Eastwood Theater

21145 Gratiot Avenue,
Eastpointe, MI 48021

Unfavorite No one has favorited this theater yet

Additional Info

Previously operated by: Community Theatres, Co-Operative Theaters, Wisper-Wetsman Theaters

Firms: Johnson Construction Co.

Nearby Theaters

EastWood Theater

Located in what was known as East Detroit, the 500-seat Eastwood Theater opened in 1942. It reopened on June 30, 1949 still with 500 seats. It continued as a movie theater through 1950, and beyond.

Later, the former Eastwood Theater was a club called the Wired Frog back in 2003, but it has now closed.

Contributed by Ken McIntyre

Recent comments (view all 4 comments)

silky on March 27, 2013 at 12:06 am

My Very first job, Good times sigh

chet on May 13, 2015 at 3:12 am

It was a block away from us. The neighborhood’s giant prototype flat screen TV. In the 50s, a kid under 12 got a double feature and two (?) cartoons for a quarter. The twin-door entrance in the little lobby was black padded vinyl studded with silver stars. A small clock ringed with purple neon hung high on the wall on the right of the screen. During those Saturday matinees, ushers' flashlights would go bouncing down the aisles looking for rowdy kids they’d sometimes eject. Would lose myself in movies like “Moby Dick” with Gregory Peck, which was SRO that matinee, and “The Vikings” with Kirk Douglas. Great place. Great memories.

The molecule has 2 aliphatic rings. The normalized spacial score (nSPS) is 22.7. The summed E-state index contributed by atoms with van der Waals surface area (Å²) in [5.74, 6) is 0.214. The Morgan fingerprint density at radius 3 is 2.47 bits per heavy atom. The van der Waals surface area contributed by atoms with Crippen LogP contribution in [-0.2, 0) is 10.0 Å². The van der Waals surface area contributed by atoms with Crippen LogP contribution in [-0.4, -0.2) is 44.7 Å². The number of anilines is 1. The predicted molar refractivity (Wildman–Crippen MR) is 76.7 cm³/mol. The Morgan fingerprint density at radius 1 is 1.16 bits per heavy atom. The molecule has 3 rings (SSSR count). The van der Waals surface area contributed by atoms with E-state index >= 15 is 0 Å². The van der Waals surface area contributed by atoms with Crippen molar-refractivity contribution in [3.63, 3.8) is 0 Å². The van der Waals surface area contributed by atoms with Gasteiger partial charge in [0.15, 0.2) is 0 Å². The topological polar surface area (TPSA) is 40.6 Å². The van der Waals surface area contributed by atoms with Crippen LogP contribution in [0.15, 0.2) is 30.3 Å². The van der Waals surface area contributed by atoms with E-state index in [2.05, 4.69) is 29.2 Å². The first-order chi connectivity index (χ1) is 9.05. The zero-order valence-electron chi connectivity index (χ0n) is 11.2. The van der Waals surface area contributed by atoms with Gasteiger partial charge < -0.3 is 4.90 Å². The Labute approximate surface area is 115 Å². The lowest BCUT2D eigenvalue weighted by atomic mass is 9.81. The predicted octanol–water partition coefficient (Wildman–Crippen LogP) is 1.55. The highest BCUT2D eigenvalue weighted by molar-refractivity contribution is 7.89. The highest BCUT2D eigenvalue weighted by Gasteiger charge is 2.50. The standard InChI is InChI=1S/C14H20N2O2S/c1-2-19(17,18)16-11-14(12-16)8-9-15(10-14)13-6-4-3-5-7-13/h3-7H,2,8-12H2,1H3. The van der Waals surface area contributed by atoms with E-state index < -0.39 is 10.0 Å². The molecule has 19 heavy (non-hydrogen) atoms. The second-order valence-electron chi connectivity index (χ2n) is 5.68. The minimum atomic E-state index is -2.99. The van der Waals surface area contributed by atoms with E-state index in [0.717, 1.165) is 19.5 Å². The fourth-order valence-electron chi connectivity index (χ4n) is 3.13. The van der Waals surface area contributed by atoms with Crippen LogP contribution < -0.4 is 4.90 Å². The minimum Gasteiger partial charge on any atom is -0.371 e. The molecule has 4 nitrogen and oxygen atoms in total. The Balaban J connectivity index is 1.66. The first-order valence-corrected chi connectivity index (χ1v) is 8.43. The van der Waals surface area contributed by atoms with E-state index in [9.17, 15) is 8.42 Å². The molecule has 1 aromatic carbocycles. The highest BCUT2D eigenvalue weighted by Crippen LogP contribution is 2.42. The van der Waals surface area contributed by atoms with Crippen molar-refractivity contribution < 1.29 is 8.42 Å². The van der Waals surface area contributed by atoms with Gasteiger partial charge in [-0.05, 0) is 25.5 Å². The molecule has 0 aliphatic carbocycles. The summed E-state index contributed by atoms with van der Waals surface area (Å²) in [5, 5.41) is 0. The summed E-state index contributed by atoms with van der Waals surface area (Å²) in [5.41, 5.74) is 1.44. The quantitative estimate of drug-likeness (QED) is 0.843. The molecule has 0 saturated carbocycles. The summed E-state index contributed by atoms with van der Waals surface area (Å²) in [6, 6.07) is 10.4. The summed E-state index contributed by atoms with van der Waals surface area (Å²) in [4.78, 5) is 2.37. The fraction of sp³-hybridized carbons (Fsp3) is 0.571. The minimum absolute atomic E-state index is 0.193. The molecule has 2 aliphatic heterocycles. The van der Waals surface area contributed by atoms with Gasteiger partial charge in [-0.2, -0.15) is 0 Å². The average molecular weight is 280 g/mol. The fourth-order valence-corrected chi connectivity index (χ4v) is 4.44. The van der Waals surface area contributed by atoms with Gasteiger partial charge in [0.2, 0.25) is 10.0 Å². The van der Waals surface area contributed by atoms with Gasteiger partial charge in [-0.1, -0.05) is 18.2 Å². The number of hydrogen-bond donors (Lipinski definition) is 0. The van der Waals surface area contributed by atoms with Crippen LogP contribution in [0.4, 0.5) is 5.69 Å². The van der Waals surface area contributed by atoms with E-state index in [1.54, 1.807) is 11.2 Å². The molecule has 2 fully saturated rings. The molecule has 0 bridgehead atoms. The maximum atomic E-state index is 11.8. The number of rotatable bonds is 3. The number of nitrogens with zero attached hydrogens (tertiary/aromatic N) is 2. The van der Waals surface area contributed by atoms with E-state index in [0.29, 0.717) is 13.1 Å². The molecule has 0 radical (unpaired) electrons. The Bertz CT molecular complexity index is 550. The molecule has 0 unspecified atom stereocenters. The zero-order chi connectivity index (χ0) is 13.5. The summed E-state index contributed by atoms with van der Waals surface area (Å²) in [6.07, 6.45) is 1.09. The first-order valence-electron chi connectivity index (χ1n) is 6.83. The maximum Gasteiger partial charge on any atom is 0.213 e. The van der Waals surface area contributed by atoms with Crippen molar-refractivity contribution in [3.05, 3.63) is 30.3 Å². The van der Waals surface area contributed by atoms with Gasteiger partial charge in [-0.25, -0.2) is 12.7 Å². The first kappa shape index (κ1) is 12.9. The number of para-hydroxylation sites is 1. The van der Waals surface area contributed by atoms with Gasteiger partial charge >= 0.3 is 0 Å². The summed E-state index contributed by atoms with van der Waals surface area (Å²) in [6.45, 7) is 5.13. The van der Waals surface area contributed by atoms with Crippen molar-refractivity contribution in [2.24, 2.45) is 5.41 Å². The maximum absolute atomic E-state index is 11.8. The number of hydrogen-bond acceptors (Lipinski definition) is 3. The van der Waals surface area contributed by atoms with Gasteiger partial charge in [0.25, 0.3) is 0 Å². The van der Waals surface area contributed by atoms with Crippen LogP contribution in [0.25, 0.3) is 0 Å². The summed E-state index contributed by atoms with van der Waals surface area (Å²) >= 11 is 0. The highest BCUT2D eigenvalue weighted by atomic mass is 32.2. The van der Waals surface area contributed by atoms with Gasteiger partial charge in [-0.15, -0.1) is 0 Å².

graymatters on April 17, 2021 at 6:54 pm

The Eastwood Theatre was located at at 21145 Gratiot Avenue in Eastpointe, Michigan. The accompanying June 1949 Kodachrome slide image was shot by my grandfather Albert S. “Al” Johnson, whose company, Johnson Construction Co., built or remodeled the theater.

The new-looking bare block walls suggest that the project was new construction. The use of the word “Cool” painted in two places on the front of the theater highlight its air conditioning system. The tan and red porcelain-like tiled front, and the red art moderne/art deco style doors with matching octagonal glass (a type of “Johnson doors”) all were typical elements of Johnson-built theaters in the 1930s through 1950s.

Although the Cinema Treasures and waterwinterwonderland.com websites indicate that the theater opened in 1942, Al’s slide is labeled “6 - 49” and the marquee says “Open next Thursday June 30.” June 30 fell on Thursday in 1949 (and on Tuesday in 1942) so I believe the June 30, 1949 opening date is correct.

Another possible explanation is that the theater opened in 1942 and was closed for remodeling just seven years later in 1949, but that doesn’t seem likely.

You must login before making a comment.

New Comment

Subscribe Want to be emailed when a new comment is posted about this theater?
Just login to your account and subscribe to this theater.